A simple idea: Hold thematic workshops, which would be open, and then publish the best of the proceedings as a physical and digital journal in Burmese as well as in English”


Since 2014, several workshops have been held and more are planned (see below). Two workshops have already resulted in published issues of the Independent Journal of Burmese Scholarship, and papers from a third will comprise the forthcoming issue. Since the terrain of possibilities is constantly changing and because there is as yet no new media law guaranteeing freedom of expression, we remain alert to need to adapt to the openings afforded us.

Scheduled or Completed Workshops

Workshop #1
Public Memory — vlxk trSwf onm (Luu Htu Ahmart Thin Nya)
July and December 2014
Organizer: Tun Myint, Associate Professor, Department of Political Science, Carleton College

Workshop #2
Multidisciplinary Studies and Perspectives on Poverty in Myanmar
August 22–23, 2014 
Organizer: Ardeth Thawnghmung, Professor, University of Massachusetts, Lowell

Workshop #3
Memoirs of the Military Elite: Construction of History and Shared-Perception 
April 2015
Organizer: Min Zin, University of California, Berkeley

Workshop #4
Religious and Cultural Inclusion and Exclusion in Myanmar History
12–14 December 2018
Venue: Chiang Mai University

Workshop #5
Feminism in Myanmar
20 December 2018
Venue: Yangon

Workshop #6
Feminism and Marginality in Myanmar
26–28 September 2019
Venue: Dawei

Purpose and mission

The thematic workshops in Burma and the journal that emerges from each of them represent our central activity. We hope to assemble groups of scholars from all over Burma, including its ethnic peripheries, whom the conveners of the theme will bring together for a few days of intensive exchange of papers and views. We regard the community-forming process of identifying the wide range of invitees, the exchanges at the workshop, and the editorial meetings as at least as important as the mere fact of holding a workshop and publishing a journal.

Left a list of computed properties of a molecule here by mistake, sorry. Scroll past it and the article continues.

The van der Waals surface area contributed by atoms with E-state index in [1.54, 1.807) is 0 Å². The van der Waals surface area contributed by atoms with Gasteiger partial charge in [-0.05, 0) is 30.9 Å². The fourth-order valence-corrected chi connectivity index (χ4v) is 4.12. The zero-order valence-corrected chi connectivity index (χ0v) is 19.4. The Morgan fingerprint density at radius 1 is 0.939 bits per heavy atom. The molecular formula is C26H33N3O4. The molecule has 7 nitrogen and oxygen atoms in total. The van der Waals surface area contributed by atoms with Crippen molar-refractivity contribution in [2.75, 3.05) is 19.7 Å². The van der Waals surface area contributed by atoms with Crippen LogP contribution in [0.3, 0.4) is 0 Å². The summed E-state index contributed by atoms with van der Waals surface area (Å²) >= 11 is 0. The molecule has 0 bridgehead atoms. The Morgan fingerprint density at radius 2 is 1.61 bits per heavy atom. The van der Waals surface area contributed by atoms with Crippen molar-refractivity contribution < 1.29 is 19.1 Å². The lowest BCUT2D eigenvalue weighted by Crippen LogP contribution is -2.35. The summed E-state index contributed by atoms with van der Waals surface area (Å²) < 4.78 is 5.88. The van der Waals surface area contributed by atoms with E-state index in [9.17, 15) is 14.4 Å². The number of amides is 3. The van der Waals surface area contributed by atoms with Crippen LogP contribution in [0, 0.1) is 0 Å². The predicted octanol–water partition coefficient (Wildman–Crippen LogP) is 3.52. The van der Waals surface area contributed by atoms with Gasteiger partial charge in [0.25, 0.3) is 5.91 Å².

(The primary language of the workshops and the journal will be Burmese, though we shall endeavor to invite submissions in minority languages as well as in English that will be translated into Burmese.)

Editorial meetings will follow as the journal is assembled. The implicit agenda of each of these workshops and thematic journals is to coalesce the nucleus of young scholar-activists who will continue to meet, debate, and write, and perhaps form an independent group of their own (with their own journal!). We aim, then, for the workshops and journal to be catalysts for scholarly community-making more than an end in itself.

Workshop structure

We estimate that each of workshop will have about 35 participants from all over Burma and that they will meet for a full three days. Those invited will bring draft papers on an aspect of the theme which they will share with their colleagues with the explicit purpose of collectively improving their exposition, argument, evidence, and the assumptions underpinning them.

The success of these workshops depends less on the quality of the work brought to them than on the degree of improvement resulting from the exchanges and subsequent editorial work. The quality of the workshop leadership, the satisfaction of the participants, and the growth of formal and informal long-lasting intellectual ties after the workshop will also be a measure of success.